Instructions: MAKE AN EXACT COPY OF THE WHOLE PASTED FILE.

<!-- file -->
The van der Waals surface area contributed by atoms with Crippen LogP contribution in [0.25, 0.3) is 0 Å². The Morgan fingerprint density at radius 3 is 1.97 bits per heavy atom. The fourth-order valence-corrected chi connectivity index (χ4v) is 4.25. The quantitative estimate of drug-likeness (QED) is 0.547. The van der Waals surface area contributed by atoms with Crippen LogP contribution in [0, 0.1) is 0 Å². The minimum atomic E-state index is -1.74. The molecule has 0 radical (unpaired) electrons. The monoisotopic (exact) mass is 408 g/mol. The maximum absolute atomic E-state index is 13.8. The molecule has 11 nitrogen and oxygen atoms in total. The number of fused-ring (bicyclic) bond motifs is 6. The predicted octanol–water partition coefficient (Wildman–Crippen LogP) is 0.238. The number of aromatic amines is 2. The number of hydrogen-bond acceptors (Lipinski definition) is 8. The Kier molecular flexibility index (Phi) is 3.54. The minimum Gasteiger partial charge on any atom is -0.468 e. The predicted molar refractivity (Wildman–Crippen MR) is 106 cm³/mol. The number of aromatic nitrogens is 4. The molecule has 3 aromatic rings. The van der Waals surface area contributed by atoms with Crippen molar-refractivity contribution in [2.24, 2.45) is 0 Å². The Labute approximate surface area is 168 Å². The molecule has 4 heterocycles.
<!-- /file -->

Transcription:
The van der Waals surface area contributed by atoms with Crippen LogP contribution in [0.25, 0.3) is 0 Å². The Morgan fingerprint density at radius 3 is 1.97 bits per heavy atom. The fourth-order valence-corrected chi connectivity index (χ4v) is 4.25. The quantitative estimate of drug-likeness (QED) is 0.547. The van der Waals surface area contributed by atoms with Crippen LogP contribution in [0, 0.1) is 0 Å². The minimum atomic E-state index is -1.74. The molecule has 0 radical (unpaired) electrons. The monoisotopic (exact) mass is 408 g/mol. The maximum absolute atomic E-state index is 13.8. The molecule has 11 nitrogen and oxygen atoms in total. The number of fused-ring (bicyclic) bond motifs is 6. The predicted octanol–water partition coefficient (Wildman–Crippen LogP) is 0.238. The number of aromatic amines is 2. The number of hydrogen-bond acceptors (Lipinski definition) is 8. The Kier molecular flexibility index (Phi) is 3.54. The minimum Gasteiger partial charge on any atom is -0.468 e. The predicted molar refractivity (Wildman–Crippen MR) is 106 cm³/mol. The number of aromatic nitrogens is 4. The molecule has 3 aromatic rings. The van der Waals surface area contributed by atoms with Crippen molar-refractivity contribution in [2.24, 2.45) is 0 Å². The Labute approximate surface area is 168 Å². The molecule has 4 heterocycles.